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Development of an emergency plan for in vitro fertilization programs: a committee opinion (2021)

All in vitro fertilization (IVF) programs and clinics should implement their own individual emergency preparedness plan (the ‘‘Emergency Plan’’) appropriate for their geographic locations, which specifies the actions to be taken to protect patients, personnel, and specimens (embryos, oocytes, and sperm) in the case of an emergency, natural disaster, pandemic, or other potentially devastating event. This document includes a discussion of some key components to consider in developing such an Emergency Plan. 


An effective Emergency Plan sets out, in writing, the actions to be taken by an IVF program during an emergency or natural disaster. Those actions include providing for the safety and protection of program personnel and patients; the safety and preservation of fresh and cryopreserved human tissue; and the protection and security of important IVF program materials, such as patient records, laboratory records, financial and operational documents, and facility equipment. 
To develop an Emergency Plan appropriate for its needs, an IVF program should take into account the possible scenarios that may lead to or cause disruption to its operations. This includes both natural disasters that are prone to occur at the program’s location (e.g., hurricanes, tornadoes, earthquakes) and emergencies that can occur anywhere (e.g., pandemics, fires, floods, power outages, terrorist attacks). An IVF program should also take into consideration the possibility that ordinary means of communication (e.g., phone, fax, cell phone, email) may not be available during an emergency or natural disaster and that patients and staff may be forced to remain at home and work remotely or evacuate to other cities or states and remain there for extended periods of time. These policies and procedures should set out, among other things, plans for evacuation or lockdown of the clinic (as appropriate) and whom to notify in the event of an evacuation.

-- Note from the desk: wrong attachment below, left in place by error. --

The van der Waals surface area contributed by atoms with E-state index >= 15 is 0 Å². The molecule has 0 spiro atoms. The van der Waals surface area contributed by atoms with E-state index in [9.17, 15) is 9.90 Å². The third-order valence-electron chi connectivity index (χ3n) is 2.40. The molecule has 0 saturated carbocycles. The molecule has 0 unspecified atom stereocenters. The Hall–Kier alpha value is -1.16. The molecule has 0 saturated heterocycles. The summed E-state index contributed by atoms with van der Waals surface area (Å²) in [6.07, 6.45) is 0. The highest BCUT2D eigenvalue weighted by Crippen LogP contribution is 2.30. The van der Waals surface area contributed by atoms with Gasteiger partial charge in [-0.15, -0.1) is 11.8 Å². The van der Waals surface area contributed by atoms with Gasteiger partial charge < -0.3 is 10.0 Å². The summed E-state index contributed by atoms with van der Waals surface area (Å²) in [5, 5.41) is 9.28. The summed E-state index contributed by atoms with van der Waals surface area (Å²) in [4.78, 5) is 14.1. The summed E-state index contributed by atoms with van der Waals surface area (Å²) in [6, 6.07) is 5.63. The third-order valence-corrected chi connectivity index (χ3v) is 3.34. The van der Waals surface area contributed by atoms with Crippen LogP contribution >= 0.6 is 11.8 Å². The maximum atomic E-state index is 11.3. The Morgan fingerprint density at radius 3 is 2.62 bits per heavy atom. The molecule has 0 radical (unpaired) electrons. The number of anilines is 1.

Once an IVF program has developed its written Emergency Plan, the plan should be distributed among the staff and reviewed annually. All program personnel should read and familiarize themselves with the Emergency Plan on a regular basis and, as appropriate, receive emergency preparedness training tailored to their job responsibilities. Practicing the Emergency Plan annually is essential to ensure that personnel are capable of carrying out their assigned tasks during an emergency event. 



All IVF programs should consider incorporating the elements from the list outlined herein, as well as any emergency preparedness requirements mandated or suggested by local, state, and federal authorities or by accrediting and licensure bodies. Additionally, the US Federal Emergency Management Agency has a website that contains material that supplements the information contained in this committee opinion. The Federal Emergency Management Agency website offers general information about disaster planning (http://www. and specific information about business disaster plans ( that includes a ‘‘fill-in-the-blank’’ business plan that is a helpful starting point for an IVF emergency plan. As with any planning protocols, the recommendations that follow are intended to provide IVF programs with some forethought about what to do in the event of an emergency. 

Safety of Clinic Personnel and Patients 

  1. The safety and security of persons working in the clinic and patients who may be in the clinic at the time of the emergency or disaster are of primary concern. An Emergency Plan should include provisions for the safe evacuation from the clinic premises. 
  2. Clinic personnel should have knowledge of the Emergency Plan and understand their responsibilities in the event of an emergency or natural disaster. 
  3. Clinic personnel should know whom they are to contact during and after an emergency in order to report their status (i.e., their safety, contact number, whereabouts, ability to return to work). Such contact should be made by clinic personnel as soon as possible after reaching a place of safety. 
  4. The ‘‘return to the workplace’’ planning should be preceded by a formal risk assessment accompanied by a risk mitigation plan. 

Cryopreserved Oocytes, Sperm, and Embryos 

  1. Reasonable efforts should be made to maintain a stable cryoenvironment for cryopreserved oocytes, embryos, sperm, and other human specimens.